In contrast to younger dogs, it is possible that your four-legged friend, who is already a dog, needs a little more care. As part of the routine veterinary visits, you can also inquire about the special age screenings.
Claw care made easy
Claw care, in particular, becomes more and more important with increasing age. Regularly check the length of the claws and shorten them if necessary. By shortening the claws, you can avoid incorrect posture of the paw. As an additional care, you can also cream the balls of the dog's paws with an appropriate ointment to keep them supple and protect them from painful cracks.
Due to the restricted urge to move and the associated increased lying down as the dog ages, so-called recumbent calluses can occur. These callouses can easily be treated with an unscented fatty ointment.
Grooming and dental care for senior citizens
Carrying out regular grooming is also important for older dogs; in addition to promoting blood circulation, your dog will certainly find brushing a pleasant massage. When brushing, watch out for changes to the skin and see a veterinarian if necessary.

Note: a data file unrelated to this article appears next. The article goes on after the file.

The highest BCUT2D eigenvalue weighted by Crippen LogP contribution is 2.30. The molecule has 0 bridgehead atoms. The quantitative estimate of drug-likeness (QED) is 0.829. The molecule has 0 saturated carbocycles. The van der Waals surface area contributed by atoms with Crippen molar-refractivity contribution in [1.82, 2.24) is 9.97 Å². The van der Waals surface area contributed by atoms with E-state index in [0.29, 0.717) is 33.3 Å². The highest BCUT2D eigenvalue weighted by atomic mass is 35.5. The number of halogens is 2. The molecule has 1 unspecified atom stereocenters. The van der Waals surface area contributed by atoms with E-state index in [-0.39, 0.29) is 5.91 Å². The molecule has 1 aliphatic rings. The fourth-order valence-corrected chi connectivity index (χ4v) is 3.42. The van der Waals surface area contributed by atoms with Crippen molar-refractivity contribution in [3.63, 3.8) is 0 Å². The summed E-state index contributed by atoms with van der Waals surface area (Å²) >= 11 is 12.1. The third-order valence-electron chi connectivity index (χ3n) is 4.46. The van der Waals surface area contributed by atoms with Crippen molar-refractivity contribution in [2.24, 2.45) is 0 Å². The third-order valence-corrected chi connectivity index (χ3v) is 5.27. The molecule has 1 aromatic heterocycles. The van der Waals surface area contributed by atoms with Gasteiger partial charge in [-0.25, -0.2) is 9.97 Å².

As part of regular grooming, it is also a good idea to check your dog's teeth at the same time. Older dogs are more likely to develop tartar, which can lead to painful inflammation of the gums. As a result, the bacteria that have developed from the inflammation can damage important organs in the dog's body, such as the kidneys and the heart chamber. The first signs of tartar or inflammation of the gums can be bad breath and a solid, yellowish plaque is often visible. The tartar can be removed by a veterinarian. You can prevent tartar build-up by brushing your teeth with a special dog toothbrush and suitable dog toothpaste.
Last but not least: the ear care
Don't forget to check your dog's ears regularly as well. With senior dogs, it may often be necessary to carefully clean the ears of dirt with a damp cloth in order to prevent inflammation.